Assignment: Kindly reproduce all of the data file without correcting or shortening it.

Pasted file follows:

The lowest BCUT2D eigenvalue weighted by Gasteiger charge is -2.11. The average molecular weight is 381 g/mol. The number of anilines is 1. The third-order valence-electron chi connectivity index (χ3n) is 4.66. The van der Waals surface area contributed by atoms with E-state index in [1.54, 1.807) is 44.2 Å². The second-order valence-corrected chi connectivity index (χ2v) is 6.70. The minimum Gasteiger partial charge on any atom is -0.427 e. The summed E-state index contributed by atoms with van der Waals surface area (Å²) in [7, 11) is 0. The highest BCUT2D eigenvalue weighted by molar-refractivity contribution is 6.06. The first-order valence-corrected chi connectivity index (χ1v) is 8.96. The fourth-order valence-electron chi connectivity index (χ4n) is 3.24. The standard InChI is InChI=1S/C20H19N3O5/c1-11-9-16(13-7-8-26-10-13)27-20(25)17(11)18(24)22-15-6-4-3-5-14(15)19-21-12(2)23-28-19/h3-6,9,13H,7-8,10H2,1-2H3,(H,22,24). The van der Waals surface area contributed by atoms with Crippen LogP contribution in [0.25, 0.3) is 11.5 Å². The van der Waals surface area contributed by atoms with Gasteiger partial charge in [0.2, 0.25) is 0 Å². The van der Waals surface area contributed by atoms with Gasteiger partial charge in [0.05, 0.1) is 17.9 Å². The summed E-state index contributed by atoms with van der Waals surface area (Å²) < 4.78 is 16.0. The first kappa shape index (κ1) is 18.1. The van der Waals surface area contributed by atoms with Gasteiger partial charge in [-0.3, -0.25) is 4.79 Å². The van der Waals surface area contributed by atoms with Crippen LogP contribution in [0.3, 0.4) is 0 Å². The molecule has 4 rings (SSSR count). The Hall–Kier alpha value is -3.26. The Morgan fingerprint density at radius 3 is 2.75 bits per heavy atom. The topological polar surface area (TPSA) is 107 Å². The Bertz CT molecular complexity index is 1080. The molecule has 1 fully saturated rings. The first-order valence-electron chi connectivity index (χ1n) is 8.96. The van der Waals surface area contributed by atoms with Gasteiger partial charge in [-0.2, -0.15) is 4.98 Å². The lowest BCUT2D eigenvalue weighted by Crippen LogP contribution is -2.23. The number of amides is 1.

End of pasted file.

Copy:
The lowest BCUT2D eigenvalue weighted by Gasteiger charge is -2.11. The average molecular weight is 381 g/mol. The number of anilines is 1. The third-order valence-electron chi connectivity index (χ3n) is 4.66. The van der Waals surface area contributed by atoms with E-state index in [1.54, 1.807) is 44.2 Å². The second-order valence-corrected chi connectivity index (χ2v) is 6.70. The minimum Gasteiger partial charge on any atom is -0.427 e. The summed E-state index contributed by atoms with van der Waals surface area (Å²) in [7, 11) is 0. The highest BCUT2D eigenvalue weighted by molar-refractivity contribution is 6.06. The first-order valence-corrected chi connectivity index (χ1v) is 8.96. The fourth-order valence-electron chi connectivity index (χ4n) is 3.24. The standard InChI is InChI=1S/C20H19N3O5/c1-11-9-16(13-7-8-26-10-13)27-20(25)17(11)18(24)22-15-6-4-3-5-14(15)19-21-12(2)23-28-19/h3-6,9,13H,7-8,10H2,1-2H3,(H,22,24). The van der Waals surface area contributed by atoms with Crippen LogP contribution in [0.25, 0.3) is 11.5 Å². The van der Waals surface area contributed by atoms with Gasteiger partial charge in [0.2, 0.25) is 0 Å². The van der Waals surface area contributed by atoms with Gasteiger partial charge in [0.05, 0.1) is 17.9 Å². The summed E-state index contributed by atoms with van der Waals surface area (Å²) < 4.78 is 16.0. The first kappa shape index (κ1) is 18.1. The van der Waals surface area contributed by atoms with Gasteiger partial charge in [-0.3, -0.25) is 4.79 Å². The van der Waals surface area contributed by atoms with Crippen LogP contribution in [0.3, 0.4) is 0 Å². The molecule has 4 rings (SSSR count). The Hall–Kier alpha value is -3.26. The Morgan fingerprint density at radius 3 is 2.75 bits per heavy atom. The topological polar surface area (TPSA) is 107 Å². The Bertz CT molecular complexity index is 1080. The molecule has 1 fully saturated rings. The first-order valence-electron chi connectivity index (χ1n) is 8.96. The van der Waals surface area contributed by atoms with Gasteiger partial charge in [-0.2, -0.15) is 4.98 Å². The lowest BCUT2D eigenvalue weighted by Crippen LogP contribution is -2.23. The number of amides is 1.